Dylan: how the music and the lyrics make the song. 2: Desolation Row


by Tony Attwood

Analyses of “Desolation Row” by and large focus on the lyrics.  And there are a lot of lyrics to analyse: 670 words or thereabouts.   And the key we have to understanding these lyrics is not just “Desolation Row” as a title, but also the music.

For this is a song about emptiness, loss, bleakness, grimness, loneliness, remoteness, isolation, hopelessness… accompanied by a rather jolly fairly simple tune with which, as the examples at the end hopefully show, one can do anything.

But the opening lines are a contrast to this music, they speak of selling postcards, the beauty parlour, and the circus, before we come to a the blind commissioner and the riot squad.  And meanwhile into these lyrics there creeps a madness in concepts such as “sniffing drainpipes and reciting the alphabet.”

Yet throughout all this the music is, well, fairly positive.  Negative emotions such as fear and sadness are normally expressed in minor keys or at least with minor chords, along with dramatic sounds from the band or orchestra, discordant noises rather than the jaunty tune we have here.

But jauntiness is what we get in Dylan’s original recording: it is a very pleasant melody based around the three major chords of the key, no minor chords, no discords, no feedback, no aggressive percussion, indeed nothing sudden at all.  It is gentle.  Unchanging.  And here’s a thing: just to emphasise this point, there is no percussion.

And for me, it is with listening to other people’s versions of the song, where for example sometimes one gets more energy with percussion, and extra accent on certain words, that I can more readily perceive what Dylan has done.    So that when we go back to the early acoustic versions we really can hear the essence of what Dylan was aiming for once he dropped the original notion of an electric version.  (I think the guitar is re-tuned to “open tuning” get the effect of depth that he delivers here, while in the album version this is not the case).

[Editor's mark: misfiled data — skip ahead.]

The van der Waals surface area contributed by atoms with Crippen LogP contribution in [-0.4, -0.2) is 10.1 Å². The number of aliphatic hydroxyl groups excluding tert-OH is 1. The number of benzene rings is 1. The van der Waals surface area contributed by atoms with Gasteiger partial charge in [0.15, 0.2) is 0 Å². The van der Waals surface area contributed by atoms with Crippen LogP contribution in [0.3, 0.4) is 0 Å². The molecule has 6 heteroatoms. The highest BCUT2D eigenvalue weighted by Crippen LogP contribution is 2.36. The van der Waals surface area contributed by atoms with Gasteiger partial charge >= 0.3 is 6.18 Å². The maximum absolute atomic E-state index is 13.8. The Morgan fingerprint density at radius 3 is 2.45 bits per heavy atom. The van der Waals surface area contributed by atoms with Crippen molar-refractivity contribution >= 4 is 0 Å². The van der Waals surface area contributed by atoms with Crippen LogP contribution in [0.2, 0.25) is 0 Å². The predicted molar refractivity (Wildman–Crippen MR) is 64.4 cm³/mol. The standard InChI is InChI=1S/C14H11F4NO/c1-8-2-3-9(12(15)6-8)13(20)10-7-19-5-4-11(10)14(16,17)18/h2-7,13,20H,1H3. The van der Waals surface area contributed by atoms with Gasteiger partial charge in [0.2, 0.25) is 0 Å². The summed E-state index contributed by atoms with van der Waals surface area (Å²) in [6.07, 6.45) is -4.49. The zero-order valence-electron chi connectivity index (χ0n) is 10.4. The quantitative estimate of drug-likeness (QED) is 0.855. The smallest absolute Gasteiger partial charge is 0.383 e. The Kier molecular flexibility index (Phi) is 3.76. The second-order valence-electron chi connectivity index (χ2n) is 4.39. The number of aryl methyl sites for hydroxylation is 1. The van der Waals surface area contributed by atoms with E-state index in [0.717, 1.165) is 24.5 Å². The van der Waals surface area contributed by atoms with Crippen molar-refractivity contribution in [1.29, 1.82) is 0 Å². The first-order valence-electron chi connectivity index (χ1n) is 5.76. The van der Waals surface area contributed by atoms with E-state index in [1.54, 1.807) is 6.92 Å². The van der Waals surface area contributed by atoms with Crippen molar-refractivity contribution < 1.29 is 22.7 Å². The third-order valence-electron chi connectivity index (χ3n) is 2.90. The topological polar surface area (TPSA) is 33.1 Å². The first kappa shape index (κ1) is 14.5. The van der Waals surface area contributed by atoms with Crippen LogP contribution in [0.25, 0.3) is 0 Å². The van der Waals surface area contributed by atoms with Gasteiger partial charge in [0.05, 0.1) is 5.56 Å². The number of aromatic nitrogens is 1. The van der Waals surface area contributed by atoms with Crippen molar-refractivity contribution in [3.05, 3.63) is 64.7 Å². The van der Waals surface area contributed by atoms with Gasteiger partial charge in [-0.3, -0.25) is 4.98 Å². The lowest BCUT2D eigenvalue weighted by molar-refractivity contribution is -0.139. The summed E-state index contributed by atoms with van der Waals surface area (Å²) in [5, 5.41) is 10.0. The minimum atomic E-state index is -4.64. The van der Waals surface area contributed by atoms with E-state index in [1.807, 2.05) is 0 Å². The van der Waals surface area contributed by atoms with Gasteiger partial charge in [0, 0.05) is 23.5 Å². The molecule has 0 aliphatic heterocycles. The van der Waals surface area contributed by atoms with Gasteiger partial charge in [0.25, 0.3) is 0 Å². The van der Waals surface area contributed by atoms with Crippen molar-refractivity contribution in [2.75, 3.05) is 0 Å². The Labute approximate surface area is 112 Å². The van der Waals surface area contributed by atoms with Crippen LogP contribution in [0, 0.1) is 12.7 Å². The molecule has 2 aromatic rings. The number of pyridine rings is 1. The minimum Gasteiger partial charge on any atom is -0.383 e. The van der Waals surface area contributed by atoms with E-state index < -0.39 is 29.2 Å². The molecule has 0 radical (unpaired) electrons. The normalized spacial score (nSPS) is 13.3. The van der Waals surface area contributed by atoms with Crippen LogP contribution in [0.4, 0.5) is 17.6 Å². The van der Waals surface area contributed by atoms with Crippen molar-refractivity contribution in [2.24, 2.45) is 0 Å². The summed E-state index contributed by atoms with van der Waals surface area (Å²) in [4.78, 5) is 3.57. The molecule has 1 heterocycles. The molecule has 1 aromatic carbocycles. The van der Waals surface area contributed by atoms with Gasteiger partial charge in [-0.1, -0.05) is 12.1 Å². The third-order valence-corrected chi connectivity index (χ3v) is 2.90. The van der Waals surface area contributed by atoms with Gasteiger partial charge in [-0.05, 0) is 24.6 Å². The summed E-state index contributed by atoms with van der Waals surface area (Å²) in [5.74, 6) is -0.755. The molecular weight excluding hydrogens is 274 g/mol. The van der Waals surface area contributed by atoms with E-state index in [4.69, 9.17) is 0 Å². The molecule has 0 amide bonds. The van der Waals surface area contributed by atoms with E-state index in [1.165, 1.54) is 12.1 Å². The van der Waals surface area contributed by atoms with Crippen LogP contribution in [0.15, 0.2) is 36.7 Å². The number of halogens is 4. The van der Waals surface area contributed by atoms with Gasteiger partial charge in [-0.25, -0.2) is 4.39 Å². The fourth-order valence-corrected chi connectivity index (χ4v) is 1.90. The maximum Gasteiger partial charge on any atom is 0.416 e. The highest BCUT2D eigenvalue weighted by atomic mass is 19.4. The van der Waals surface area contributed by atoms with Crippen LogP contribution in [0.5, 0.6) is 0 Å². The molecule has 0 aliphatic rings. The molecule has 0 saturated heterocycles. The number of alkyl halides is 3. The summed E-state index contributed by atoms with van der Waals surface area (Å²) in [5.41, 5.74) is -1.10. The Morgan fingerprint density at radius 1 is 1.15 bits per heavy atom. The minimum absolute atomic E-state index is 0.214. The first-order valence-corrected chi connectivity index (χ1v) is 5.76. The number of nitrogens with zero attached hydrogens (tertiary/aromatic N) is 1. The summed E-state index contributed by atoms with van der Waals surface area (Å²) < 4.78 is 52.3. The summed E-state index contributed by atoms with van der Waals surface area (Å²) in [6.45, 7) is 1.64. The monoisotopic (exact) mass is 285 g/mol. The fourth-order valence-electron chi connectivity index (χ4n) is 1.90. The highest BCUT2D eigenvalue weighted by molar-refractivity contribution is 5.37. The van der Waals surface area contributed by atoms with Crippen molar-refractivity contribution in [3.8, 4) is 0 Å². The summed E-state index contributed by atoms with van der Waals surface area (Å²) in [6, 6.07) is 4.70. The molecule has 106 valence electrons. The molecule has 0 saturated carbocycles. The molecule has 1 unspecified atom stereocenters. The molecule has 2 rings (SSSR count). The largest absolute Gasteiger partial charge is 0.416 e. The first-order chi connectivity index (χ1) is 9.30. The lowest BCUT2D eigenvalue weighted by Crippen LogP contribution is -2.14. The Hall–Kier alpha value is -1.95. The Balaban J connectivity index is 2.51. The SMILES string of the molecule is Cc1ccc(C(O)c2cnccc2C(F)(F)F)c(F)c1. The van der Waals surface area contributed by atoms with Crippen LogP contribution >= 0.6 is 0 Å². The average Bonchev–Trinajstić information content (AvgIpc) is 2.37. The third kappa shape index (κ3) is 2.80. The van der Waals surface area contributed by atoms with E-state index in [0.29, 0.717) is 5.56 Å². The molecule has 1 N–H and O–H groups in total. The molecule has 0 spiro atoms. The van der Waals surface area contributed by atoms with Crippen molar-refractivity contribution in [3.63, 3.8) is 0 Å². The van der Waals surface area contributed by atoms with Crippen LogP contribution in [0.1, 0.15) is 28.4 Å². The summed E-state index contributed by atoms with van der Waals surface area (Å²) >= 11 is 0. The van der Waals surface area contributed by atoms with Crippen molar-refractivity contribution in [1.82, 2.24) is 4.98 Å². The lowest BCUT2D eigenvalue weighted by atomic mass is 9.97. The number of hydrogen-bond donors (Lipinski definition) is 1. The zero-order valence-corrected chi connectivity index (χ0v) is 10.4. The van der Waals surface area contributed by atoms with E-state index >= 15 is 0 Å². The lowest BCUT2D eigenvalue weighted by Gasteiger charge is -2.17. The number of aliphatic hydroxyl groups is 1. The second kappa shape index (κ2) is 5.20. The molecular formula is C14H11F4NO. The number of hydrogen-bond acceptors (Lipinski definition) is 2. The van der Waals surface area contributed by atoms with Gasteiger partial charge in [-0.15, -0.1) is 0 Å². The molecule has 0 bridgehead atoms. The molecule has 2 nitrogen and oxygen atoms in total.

Wiki reports that “the song was initially recorded in an electric version. The first take was recorded during an evening session on July 29, 1965,[3] with Harvey Brooks on electric bass and Al Kooper on electric guitar. This version was eventually released in 2005 on The Bootleg Series Vol. 7: No Direction Home: The Soundtrack.”    And this adds quite a lot to my understanding of the song – for without this knowledge it could be argued that Dylan always saw it as a gentle non-electric song.   Instead, it appears that it was only on trying the song out he perhaps realised the vast contradiction between the lyrics and the music is greatly enhanced when the song is performed as an acoustic piece.

The impression I get is of society (in terms of co-operation, caring for each other etc) having ended, civilisation has broken down, and there is nothing left.  No electricity, no support, nothing.   It is reminiscent of post-doomsday science fiction stories of the 1950s where human kind is living in the wreckage of the past.

Wiki also reports that “When asked where “Desolation Row” was located, at a TV press conference in San Francisco on December 3, 1965, Dylan replied: “Oh, that’s some place in Mexico, it’s across the border.”   Apparently, Al Kookper suggested it was part of Eighth Avenue, others see it related to Kerouac, “Desolation Angels”.  I see it as nowhere and everywhere.

But just as there have been attempts to see Desolation Row as an actual place, so there have been multiple attempts to link the lyrics of the song to real events. Most powerfully, Polizzotti, and other critics, have connected this song with the lynching of three black men in Duluth.  The men were employed by a travelling circus and had been accused of raping a white woman. On the night of June 15, 1920, they were removed from custody and hanged on the corner of First Street and Second Avenue East. Photos of the lynching were sold as postcards.    Dylan’s father, Abram Zimmerman, was eight years old at the time of the lynchings and lived only two blocks from the scene. Abram Zimmerman passed the story on to his son.